Deoni, S. C, Zinkstok, J. R, Daly, E. M, Ecker, C., Willia, S. C, Murphy, D., Bailey, A. J, Baron-Cohen, S., Bolton, P. F, Bullmore, E. T, Carrington, S., Chakrabarti, B., Daly, E. M, Deoni, S. C, Ecker, C., Happé, F., Henty, J., Jezzard, P., Johnston, P., Jones, D. K, Lombardo, M. V, Madden, A., Mullins, D., Murphy, C. M, Murphy, D. G, Pasco, G., Sadek, S. A, Spain, D., Steward, R., Suckling, J., Wheelwright, S. J & Williams, SC. (2015). White-matter relaxation time and myelin water fraction differences in young adults with autism. Psychological Medicine,45(4), 795-805. United Kingdom: Cambridge University Press. Retrieved from https://doi.org/10.1017/S0033291714001858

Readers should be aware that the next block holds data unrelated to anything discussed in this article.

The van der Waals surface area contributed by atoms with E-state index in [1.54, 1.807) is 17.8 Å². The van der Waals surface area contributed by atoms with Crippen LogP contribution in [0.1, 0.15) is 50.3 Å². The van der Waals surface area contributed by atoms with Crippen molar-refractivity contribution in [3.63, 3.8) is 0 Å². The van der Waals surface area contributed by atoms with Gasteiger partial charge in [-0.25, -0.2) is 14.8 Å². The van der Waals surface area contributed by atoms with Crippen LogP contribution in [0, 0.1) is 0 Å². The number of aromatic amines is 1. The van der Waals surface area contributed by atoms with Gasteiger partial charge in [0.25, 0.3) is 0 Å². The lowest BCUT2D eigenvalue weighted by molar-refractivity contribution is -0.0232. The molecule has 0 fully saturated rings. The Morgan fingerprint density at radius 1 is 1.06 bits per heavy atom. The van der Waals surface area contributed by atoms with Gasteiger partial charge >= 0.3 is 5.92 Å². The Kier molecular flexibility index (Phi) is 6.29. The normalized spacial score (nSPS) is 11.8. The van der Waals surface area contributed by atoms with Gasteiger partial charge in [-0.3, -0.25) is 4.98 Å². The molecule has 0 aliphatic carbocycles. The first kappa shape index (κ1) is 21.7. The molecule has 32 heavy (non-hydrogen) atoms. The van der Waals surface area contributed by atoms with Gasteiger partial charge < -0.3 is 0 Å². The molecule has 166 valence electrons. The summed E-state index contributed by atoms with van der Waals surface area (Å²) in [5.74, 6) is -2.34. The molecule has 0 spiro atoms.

Increasing evidence suggests that autism is associated with abnormal white-matter (WM) anatomy and impaired brain ‘connectivity’. While myelin plays a critical role in synchronized brain communication, its aetiological role in autistic symptoms has only been indirectly addressed by WM volumetric, relaxometry and diffusion tensor imaging studies. A potentially more specific measure of myelin content, termed myelin water fraction (MWF), could provide improved sensitivity to myelin alteration in autism. We performed a cross-sectional imaging study that compared 14 individuals with autism and 14 age- and IQ-matched controls. T 1 relaxation times (T 1), T 2 relaxation times (T 2) and MWF values were compared between autistic subjects, diagnosed using the Autism Diagnostic Interview – Revised (ADI-R), with current symptoms assessed using the Autism Diagnostic Observation Schedule (ADOS) and typical healthy controls. Correlations between T 1, T 2 and MWF values with clinical measures [ADI-R, ADOS, and the Autism Quotient (AQ)] were also assessed. Individuals with autism showed widespread WM T 1 and MWF differences compared to typical controls. Within autistic individuals, worse current social interaction skill as measured by the ADOS was related to reduced MWF although not T 1. No significant differences or correlations with symptoms were observed with respect to T 2. Autistic individuals have significantly lower global MWF and higher T 1, suggesting widespread alteration in tissue microstructure and biochemistry. Areas of difference, including thalamic projections, cerebellum and cingulum, have previously been implicated in the disorder; however, this is the first study to specifically indicate myelin alteration in these regions.
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